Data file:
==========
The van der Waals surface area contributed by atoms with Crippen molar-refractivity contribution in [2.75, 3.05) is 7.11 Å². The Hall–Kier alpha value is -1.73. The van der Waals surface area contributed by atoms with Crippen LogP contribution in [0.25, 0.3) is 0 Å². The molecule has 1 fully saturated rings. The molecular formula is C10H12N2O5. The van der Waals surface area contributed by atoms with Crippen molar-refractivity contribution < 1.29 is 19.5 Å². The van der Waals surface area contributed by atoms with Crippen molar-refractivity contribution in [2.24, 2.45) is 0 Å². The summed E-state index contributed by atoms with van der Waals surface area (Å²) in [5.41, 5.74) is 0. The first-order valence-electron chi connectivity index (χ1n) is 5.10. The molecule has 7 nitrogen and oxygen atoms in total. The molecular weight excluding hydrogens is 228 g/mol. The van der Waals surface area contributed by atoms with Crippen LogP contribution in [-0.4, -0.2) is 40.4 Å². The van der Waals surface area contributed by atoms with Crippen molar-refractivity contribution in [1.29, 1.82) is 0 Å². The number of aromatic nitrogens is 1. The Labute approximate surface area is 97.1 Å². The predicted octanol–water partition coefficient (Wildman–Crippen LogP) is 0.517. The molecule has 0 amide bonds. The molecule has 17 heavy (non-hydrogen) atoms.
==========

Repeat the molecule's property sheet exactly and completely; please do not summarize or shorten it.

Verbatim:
The van der Waals surface area contributed by atoms with Crippen molar-refractivity contribution in [2.75, 3.05) is 7.11 Å². The Hall–Kier alpha value is -1.73. The van der Waals surface area contributed by atoms with Crippen LogP contribution in [0.25, 0.3) is 0 Å². The molecule has 1 fully saturated rings. The molecular formula is C10H12N2O5. The van der Waals surface area contributed by atoms with Crippen molar-refractivity contribution < 1.29 is 19.5 Å². The van der Waals surface area contributed by atoms with Crippen molar-refractivity contribution in [2.24, 2.45) is 0 Å². The summed E-state index contributed by atoms with van der Waals surface area (Å²) in [5.41, 5.74) is 0. The first-order valence-electron chi connectivity index (χ1n) is 5.10. The molecule has 7 nitrogen and oxygen atoms in total. The molecular weight excluding hydrogens is 228 g/mol. The van der Waals surface area contributed by atoms with Crippen LogP contribution in [-0.4, -0.2) is 40.4 Å². The van der Waals surface area contributed by atoms with Crippen molar-refractivity contribution in [1.29, 1.82) is 0 Å². The number of aromatic nitrogens is 1. The Labute approximate surface area is 97.1 Å². The predicted octanol–water partition coefficient (Wildman–Crippen LogP) is 0.517. The molecule has 0 amide bonds. The molecule has 17 heavy (non-hydrogen) atoms.